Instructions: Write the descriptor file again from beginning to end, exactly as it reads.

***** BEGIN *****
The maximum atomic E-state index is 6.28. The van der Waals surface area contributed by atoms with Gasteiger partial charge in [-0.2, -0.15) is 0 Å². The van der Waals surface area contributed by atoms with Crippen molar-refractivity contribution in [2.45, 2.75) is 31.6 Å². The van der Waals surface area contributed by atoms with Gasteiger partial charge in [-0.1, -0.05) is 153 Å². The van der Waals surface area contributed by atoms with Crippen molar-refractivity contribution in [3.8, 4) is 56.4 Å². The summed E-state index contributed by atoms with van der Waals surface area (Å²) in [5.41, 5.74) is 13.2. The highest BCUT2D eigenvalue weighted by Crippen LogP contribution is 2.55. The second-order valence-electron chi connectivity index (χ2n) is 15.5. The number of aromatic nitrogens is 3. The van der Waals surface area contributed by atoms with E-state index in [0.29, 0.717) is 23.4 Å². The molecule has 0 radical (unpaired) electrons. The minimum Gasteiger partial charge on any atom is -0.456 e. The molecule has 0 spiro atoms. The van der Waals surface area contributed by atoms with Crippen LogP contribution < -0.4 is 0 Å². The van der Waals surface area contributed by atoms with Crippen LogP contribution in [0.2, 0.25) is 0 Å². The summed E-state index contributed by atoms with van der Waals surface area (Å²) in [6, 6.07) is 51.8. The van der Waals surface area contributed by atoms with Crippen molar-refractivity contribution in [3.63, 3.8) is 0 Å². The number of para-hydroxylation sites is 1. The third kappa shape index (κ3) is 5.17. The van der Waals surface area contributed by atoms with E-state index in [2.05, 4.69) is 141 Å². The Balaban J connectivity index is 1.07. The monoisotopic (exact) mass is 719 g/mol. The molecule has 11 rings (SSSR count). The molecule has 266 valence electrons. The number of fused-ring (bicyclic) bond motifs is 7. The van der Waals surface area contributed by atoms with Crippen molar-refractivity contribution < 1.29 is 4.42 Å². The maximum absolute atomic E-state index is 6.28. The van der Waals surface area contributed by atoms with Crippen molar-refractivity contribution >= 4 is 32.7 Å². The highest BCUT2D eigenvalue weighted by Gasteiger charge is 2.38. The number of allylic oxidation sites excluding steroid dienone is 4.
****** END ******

The maximum atomic E-state index is 6.28. The van der Waals surface area contributed by atoms with Gasteiger partial charge in [-0.2, -0.15) is 0 Å². The van der Waals surface area contributed by atoms with Crippen molar-refractivity contribution in [2.45, 2.75) is 31.6 Å². The van der Waals surface area contributed by atoms with Gasteiger partial charge in [-0.1, -0.05) is 153 Å². The van der Waals surface area contributed by atoms with Crippen molar-refractivity contribution in [3.8, 4) is 56.4 Å². The summed E-state index contributed by atoms with van der Waals surface area (Å²) in [5.41, 5.74) is 13.2. The highest BCUT2D eigenvalue weighted by Crippen LogP contribution is 2.55. The second-order valence-electron chi connectivity index (χ2n) is 15.5. The number of aromatic nitrogens is 3. The van der Waals surface area contributed by atoms with E-state index in [0.29, 0.717) is 23.4 Å². The molecule has 0 radical (unpaired) electrons. The minimum Gasteiger partial charge on any atom is -0.456 e. The molecule has 0 spiro atoms. The van der Waals surface area contributed by atoms with Crippen LogP contribution < -0.4 is 0 Å². The van der Waals surface area contributed by atoms with Crippen LogP contribution in [0.2, 0.25) is 0 Å². The summed E-state index contributed by atoms with van der Waals surface area (Å²) in [6, 6.07) is 51.8. The van der Waals surface area contributed by atoms with Crippen molar-refractivity contribution in [3.63, 3.8) is 0 Å². The number of para-hydroxylation sites is 1. The third kappa shape index (κ3) is 5.17. The van der Waals surface area contributed by atoms with E-state index in [2.05, 4.69) is 141 Å². The Balaban J connectivity index is 1.07. The monoisotopic (exact) mass is 719 g/mol. The molecule has 11 rings (SSSR count). The molecule has 266 valence electrons. The number of fused-ring (bicyclic) bond motifs is 7. The van der Waals surface area contributed by atoms with Crippen molar-refractivity contribution < 1.29 is 4.42 Å². The maximum absolute atomic E-state index is 6.28. The van der Waals surface area contributed by atoms with Crippen molar-refractivity contribution >= 4 is 32.7 Å². The highest BCUT2D eigenvalue weighted by Gasteiger charge is 2.38. The number of allylic oxidation sites excluding steroid dienone is 4.